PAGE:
Part of the Plan
Besides the IRP, the recently released National Development Plan (NDP), which represents the inaugural output of the 26-member National Planning Commission, is also strongly supportive of the renewables programme and its potential green-industry spin-offs.
The advisory document supports a managed transition to a low-carbon economy and envisages material investments into low- carbon infrastructure by 2030, backed by international financial aid.
The ink had hardly dried on the NDP document when the National Treasury issued a tender for a transaction adviser to help it establish a facility, currently termed a ‘Renewable Energy Fund’, that will channel international donor and commercial funding to support South Africa’s ambitious roll-out of renewables technologies.
Finance Minister Pravin Gordhan has been quoted as saying that R800-million has been made available and government is currently seeking private partners to manage the fund.
The implication is that the authorities are serious about renewables but remain concerned about the implications on the electricity price, if not managed.
Indeed, this was also the main motivation behind the decision to migrate from Refit to Rebid, as the initial price outlines under Refit were seen as unaffordable, particularly given the relative electricity intensity of key economic sectors, such as mining and minerals processing.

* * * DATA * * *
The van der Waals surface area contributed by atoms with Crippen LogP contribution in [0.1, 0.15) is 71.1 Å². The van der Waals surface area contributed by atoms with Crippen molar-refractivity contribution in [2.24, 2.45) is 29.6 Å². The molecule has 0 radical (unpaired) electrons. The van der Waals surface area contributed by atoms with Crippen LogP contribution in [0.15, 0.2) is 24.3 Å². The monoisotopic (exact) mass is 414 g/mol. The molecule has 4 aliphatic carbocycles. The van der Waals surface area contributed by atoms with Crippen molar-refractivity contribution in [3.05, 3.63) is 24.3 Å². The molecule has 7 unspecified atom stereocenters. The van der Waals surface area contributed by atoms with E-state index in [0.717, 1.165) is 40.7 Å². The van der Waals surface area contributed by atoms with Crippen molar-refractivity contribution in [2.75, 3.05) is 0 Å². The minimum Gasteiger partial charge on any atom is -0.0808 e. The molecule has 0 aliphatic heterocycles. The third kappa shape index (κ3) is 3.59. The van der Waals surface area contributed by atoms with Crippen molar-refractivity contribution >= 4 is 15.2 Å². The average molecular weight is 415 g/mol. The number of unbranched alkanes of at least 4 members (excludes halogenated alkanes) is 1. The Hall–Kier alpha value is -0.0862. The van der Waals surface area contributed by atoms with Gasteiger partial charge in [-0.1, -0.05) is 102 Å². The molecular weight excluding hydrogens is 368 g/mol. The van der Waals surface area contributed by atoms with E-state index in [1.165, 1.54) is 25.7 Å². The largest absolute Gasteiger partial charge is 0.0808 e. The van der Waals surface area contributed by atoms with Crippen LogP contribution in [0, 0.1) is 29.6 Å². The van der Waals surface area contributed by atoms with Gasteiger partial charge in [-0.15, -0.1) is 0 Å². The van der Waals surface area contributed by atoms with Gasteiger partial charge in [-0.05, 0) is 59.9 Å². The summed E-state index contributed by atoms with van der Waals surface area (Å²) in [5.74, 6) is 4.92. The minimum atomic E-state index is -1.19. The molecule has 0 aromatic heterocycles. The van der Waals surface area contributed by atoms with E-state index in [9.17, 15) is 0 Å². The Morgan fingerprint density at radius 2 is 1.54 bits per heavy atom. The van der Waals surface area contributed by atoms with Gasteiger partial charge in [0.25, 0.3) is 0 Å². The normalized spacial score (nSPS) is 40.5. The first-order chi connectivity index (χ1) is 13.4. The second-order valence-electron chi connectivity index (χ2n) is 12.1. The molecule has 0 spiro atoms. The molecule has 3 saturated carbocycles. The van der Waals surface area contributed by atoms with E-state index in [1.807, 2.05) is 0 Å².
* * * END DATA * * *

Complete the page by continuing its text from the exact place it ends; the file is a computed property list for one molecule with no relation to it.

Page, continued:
Further evidence of the desire to find ways to lower the cost of the renewables of the programme was Cabinet’s recent approval of the South African Renewables Initiative, or SARi, being launched during the upcoming seventeenth United Nations Framework Convention on Climate Change Conference of the Parties, or COP 17.
SARi is aimed at catalysing the growth of green industries through the financing of large-scale renewable generation capacity, and the COP 17 launch will reportedly be accom- panied by the announcement of partnerships between South Africa and other governments to explore enhanced financing arrangements for renewables. The initial design seeks to combine low-cost loans, insurance and other financial instruments with climate funding on a pay-for-performance basis.